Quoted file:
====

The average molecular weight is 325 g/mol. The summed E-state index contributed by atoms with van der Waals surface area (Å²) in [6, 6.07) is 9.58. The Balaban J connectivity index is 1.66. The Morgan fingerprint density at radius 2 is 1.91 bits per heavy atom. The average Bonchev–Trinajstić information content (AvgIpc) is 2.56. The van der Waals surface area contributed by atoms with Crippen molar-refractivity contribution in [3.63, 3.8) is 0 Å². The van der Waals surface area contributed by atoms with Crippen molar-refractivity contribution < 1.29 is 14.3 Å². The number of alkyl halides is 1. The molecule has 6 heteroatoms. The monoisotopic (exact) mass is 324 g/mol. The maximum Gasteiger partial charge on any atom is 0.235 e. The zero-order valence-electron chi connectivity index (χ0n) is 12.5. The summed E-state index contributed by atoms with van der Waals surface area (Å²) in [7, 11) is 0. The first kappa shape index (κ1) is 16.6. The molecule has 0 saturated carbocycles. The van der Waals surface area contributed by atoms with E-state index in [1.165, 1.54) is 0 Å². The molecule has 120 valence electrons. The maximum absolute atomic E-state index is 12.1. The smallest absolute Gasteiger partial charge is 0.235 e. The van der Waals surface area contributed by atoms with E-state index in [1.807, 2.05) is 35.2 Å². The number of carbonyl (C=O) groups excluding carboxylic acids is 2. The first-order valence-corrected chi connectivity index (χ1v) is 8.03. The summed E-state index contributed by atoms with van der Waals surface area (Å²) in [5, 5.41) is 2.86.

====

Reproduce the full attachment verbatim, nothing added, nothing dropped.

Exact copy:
The average molecular weight is 325 g/mol. The summed E-state index contributed by atoms with van der Waals surface area (Å²) in [6, 6.07) is 9.58. The Balaban J connectivity index is 1.66. The Morgan fingerprint density at radius 2 is 1.91 bits per heavy atom. The average Bonchev–Trinajstić information content (AvgIpc) is 2.56. The van der Waals surface area contributed by atoms with Crippen molar-refractivity contribution in [3.63, 3.8) is 0 Å². The van der Waals surface area contributed by atoms with Crippen molar-refractivity contribution < 1.29 is 14.3 Å². The number of alkyl halides is 1. The molecule has 6 heteroatoms. The monoisotopic (exact) mass is 324 g/mol. The maximum Gasteiger partial charge on any atom is 0.235 e. The zero-order valence-electron chi connectivity index (χ0n) is 12.5. The summed E-state index contributed by atoms with van der Waals surface area (Å²) in [7, 11) is 0. The first kappa shape index (κ1) is 16.6. The molecule has 0 saturated carbocycles. The van der Waals surface area contributed by atoms with E-state index in [1.165, 1.54) is 0 Å². The molecule has 120 valence electrons. The maximum absolute atomic E-state index is 12.1. The smallest absolute Gasteiger partial charge is 0.235 e. The van der Waals surface area contributed by atoms with E-state index in [1.807, 2.05) is 35.2 Å². The number of carbonyl (C=O) groups excluding carboxylic acids is 2. The first-order valence-corrected chi connectivity index (χ1v) is 8.03. The summed E-state index contributed by atoms with van der Waals surface area (Å²) in [5, 5.41) is 2.86.